Stephanie: At the time I didn’t see it. I just thought I was being a “good” person by living this lifestyle. But once I was removed from my eating disorder, I saw how it served as a way to help me in a lot of ways. Let me explain. At the time I was working at my “dream job” as a therapist in a non-profit childhood sexual abuse agency. I was seeing 40+ clients a week, all with trauma.

I was single and living in a city where I didn’t know anyone. I thought I was coping but I was using exercise and my diet to help me feel in control. It was a distraction from having to face the fact that I was not coping with the hurt that I felt. I was not okay, but because of my eating disorder, I never realized that.

Exercise does help a person feel better, but it should not be the only thing that people use to feel better. For me, it was my only coping skill, and when I started to feel more anxious and overwhelmed, I engaged in more disordered eating behaviors. It wasn’t sufficient so I felt more anxious and overwhelmed so I escalated the disordered eating behaviors. It was a vicious cycle.

Jennifer: Was there a turning point for you, where you really started to embrace the idea of recovery?

Stephanie: I think my incident in New York on vacation helped me see I had a problem, but I didn’t stop just yet. I was newly married and I made my husband attend a fitness competition that I was going to compete in. You see, I thought that I had to do this fitness competition to be “enough.”

I only got further into my obsession with working out and eating, yet even on the day I stood on the stage, I was very disappointed in my body. I made my husband attend this competition on our one year anniversary. Rather than celebrate this amazing relationship and man, I spent the day obsessing about my body, exercise, and food.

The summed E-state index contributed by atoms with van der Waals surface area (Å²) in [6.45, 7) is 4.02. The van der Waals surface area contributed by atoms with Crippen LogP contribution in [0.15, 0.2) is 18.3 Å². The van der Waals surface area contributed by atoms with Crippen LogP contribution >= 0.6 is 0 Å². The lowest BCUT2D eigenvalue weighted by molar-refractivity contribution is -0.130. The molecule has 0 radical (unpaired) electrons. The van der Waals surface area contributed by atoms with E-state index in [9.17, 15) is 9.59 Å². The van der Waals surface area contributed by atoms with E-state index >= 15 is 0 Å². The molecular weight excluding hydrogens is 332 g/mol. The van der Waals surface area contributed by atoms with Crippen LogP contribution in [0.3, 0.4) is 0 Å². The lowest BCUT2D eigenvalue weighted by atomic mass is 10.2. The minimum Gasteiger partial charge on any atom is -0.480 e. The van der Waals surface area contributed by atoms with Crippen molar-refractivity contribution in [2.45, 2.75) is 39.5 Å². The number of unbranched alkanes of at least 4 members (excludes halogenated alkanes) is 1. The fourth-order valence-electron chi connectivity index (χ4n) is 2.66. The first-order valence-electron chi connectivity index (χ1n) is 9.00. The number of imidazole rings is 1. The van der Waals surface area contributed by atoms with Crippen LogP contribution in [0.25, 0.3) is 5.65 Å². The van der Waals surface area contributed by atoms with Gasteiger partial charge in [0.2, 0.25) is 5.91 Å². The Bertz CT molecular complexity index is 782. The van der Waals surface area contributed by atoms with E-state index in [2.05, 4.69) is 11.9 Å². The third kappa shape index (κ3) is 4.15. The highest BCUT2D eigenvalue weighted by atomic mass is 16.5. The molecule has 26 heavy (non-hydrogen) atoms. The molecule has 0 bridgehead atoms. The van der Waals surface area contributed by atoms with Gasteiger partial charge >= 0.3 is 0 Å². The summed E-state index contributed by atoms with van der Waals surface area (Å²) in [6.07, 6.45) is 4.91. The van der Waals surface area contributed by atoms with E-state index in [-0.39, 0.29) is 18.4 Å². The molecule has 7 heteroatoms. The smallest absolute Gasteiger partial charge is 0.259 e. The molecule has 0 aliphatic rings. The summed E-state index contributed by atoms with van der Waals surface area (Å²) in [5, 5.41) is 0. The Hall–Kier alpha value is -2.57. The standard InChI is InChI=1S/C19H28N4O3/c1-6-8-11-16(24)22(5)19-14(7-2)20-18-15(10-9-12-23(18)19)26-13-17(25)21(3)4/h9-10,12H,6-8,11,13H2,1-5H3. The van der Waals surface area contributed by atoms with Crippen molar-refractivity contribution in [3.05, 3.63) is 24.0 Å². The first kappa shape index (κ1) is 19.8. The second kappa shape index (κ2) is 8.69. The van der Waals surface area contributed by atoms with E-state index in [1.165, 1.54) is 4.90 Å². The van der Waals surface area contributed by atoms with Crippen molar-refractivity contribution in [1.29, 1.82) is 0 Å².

After the show, I tried different diets but my body changed and I was really scared to eat food. I ruined a surprise date my husband had planned because I too anxious about what we were going to eat. I ruined the surprise obsessing about the meal, and this was the moment I realized I had a problem.

I was being so selfish. I was ruining this amazing relationship because my eating disorder was more important to me. I had to make a change. I had to abandon dieting. This realization was huge for me and my recovery. When I decided to ditch dieting I found my time in the gym was no longer serving a purpose. I found I wanted to be home, I wanted to be with friends and family.

Jennifer: What helped you get through the tough times in recovery?

Stephanie: My husband and my friends. I saw that my husband loved me despite my weight and body size. In fact, as my body found its set point, my husband became more attracted to me. We started enjoying food and dates together. Even though I may have felt scared or anxious to try a new food, or to see my body changing, I was also able to see how I was growing in my relationship with my husband.

I also saw significant growth in myself. I saw how I was able to do things professionally and start my own private practice. I didn’t need exercise or eating a certain way to do those things. My body had nothing to do with the success and love I was experiencing. I had to hold on to this whenever I feared the challenges that came with overcoming Orthorexia.








An Interview with Eating Disorder Therapist Dr. Stephanie Waitt, Part 1

Jennifer Rollin, MSW, LCSW-C

Jennifer Rollin, MSW, LCSW-C is a therapist in private practice in Rockville, Maryland, specializing in working with teens and adults struggling with eating disorders, body-image issues, anxiety, and depression. She writes for The Huffington Post and Psychology Today. Connect with Jennifer at


APA Reference
Rollin, J. (2018). An Interview with Eating Disorder Therapist Dr. Stephanie Waitt, Part 1. Psych Central. Retrieved on November 11, 2018, from


Scientifically Reviewed
Last updated: 19 Oct 2018
Last reviewed: By John M. Grohol, Psy.D. on 19 Oct 2018